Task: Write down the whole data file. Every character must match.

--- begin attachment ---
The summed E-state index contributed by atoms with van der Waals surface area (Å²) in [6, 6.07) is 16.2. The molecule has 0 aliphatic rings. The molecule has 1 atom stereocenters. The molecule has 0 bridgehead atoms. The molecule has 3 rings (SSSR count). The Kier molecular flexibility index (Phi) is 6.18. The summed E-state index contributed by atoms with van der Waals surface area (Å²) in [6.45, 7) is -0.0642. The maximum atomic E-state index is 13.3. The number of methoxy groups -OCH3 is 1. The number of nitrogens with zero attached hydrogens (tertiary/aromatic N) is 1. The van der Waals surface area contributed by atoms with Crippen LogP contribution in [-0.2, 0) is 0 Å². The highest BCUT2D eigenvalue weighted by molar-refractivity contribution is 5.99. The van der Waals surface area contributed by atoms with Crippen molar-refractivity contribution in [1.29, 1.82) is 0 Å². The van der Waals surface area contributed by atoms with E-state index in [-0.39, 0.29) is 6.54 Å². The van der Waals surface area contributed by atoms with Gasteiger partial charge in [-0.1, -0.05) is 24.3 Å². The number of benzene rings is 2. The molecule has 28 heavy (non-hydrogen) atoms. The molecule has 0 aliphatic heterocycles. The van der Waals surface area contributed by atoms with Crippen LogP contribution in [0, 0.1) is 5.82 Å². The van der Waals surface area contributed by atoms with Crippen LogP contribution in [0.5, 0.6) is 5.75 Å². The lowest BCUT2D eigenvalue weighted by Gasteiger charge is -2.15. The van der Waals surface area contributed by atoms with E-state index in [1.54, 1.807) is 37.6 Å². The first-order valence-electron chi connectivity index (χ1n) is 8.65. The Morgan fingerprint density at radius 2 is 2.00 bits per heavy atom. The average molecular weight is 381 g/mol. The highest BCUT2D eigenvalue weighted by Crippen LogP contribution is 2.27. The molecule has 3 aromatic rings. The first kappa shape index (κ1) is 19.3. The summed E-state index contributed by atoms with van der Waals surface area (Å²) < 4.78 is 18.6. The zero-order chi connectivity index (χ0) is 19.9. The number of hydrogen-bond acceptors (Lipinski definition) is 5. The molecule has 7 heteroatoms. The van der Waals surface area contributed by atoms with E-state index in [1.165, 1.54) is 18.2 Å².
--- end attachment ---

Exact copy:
The summed E-state index contributed by atoms with van der Waals surface area (Å²) in [6, 6.07) is 16.2. The molecule has 0 aliphatic rings. The molecule has 1 atom stereocenters. The molecule has 0 bridgehead atoms. The molecule has 3 rings (SSSR count). The Kier molecular flexibility index (Phi) is 6.18. The summed E-state index contributed by atoms with van der Waals surface area (Å²) in [6.45, 7) is -0.0642. The maximum atomic E-state index is 13.3. The number of methoxy groups -OCH3 is 1. The number of nitrogens with zero attached hydrogens (tertiary/aromatic N) is 1. The van der Waals surface area contributed by atoms with Crippen LogP contribution in [-0.2, 0) is 0 Å². The highest BCUT2D eigenvalue weighted by molar-refractivity contribution is 5.99. The van der Waals surface area contributed by atoms with Crippen molar-refractivity contribution in [1.29, 1.82) is 0 Å². The van der Waals surface area contributed by atoms with E-state index in [-0.39, 0.29) is 6.54 Å². The van der Waals surface area contributed by atoms with Gasteiger partial charge in [-0.1, -0.05) is 24.3 Å². The number of benzene rings is 2. The molecule has 28 heavy (non-hydrogen) atoms. The molecule has 0 aliphatic heterocycles. The van der Waals surface area contributed by atoms with Crippen LogP contribution in [0, 0.1) is 5.82 Å². The van der Waals surface area contributed by atoms with Crippen LogP contribution in [0.5, 0.6) is 5.75 Å². The lowest BCUT2D eigenvalue weighted by Gasteiger charge is -2.15. The van der Waals surface area contributed by atoms with E-state index in [1.54, 1.807) is 37.6 Å². The first-order valence-electron chi connectivity index (χ1n) is 8.65. The Morgan fingerprint density at radius 2 is 2.00 bits per heavy atom. The average molecular weight is 381 g/mol. The highest BCUT2D eigenvalue weighted by Crippen LogP contribution is 2.27. The molecule has 3 aromatic rings. The first kappa shape index (κ1) is 19.3. The summed E-state index contributed by atoms with van der Waals surface area (Å²) < 4.78 is 18.6. The zero-order chi connectivity index (χ0) is 19.9. The number of hydrogen-bond acceptors (Lipinski definition) is 5. The molecule has 7 heteroatoms. The van der Waals surface area contributed by atoms with E-state index in [1.165, 1.54) is 18.2 Å².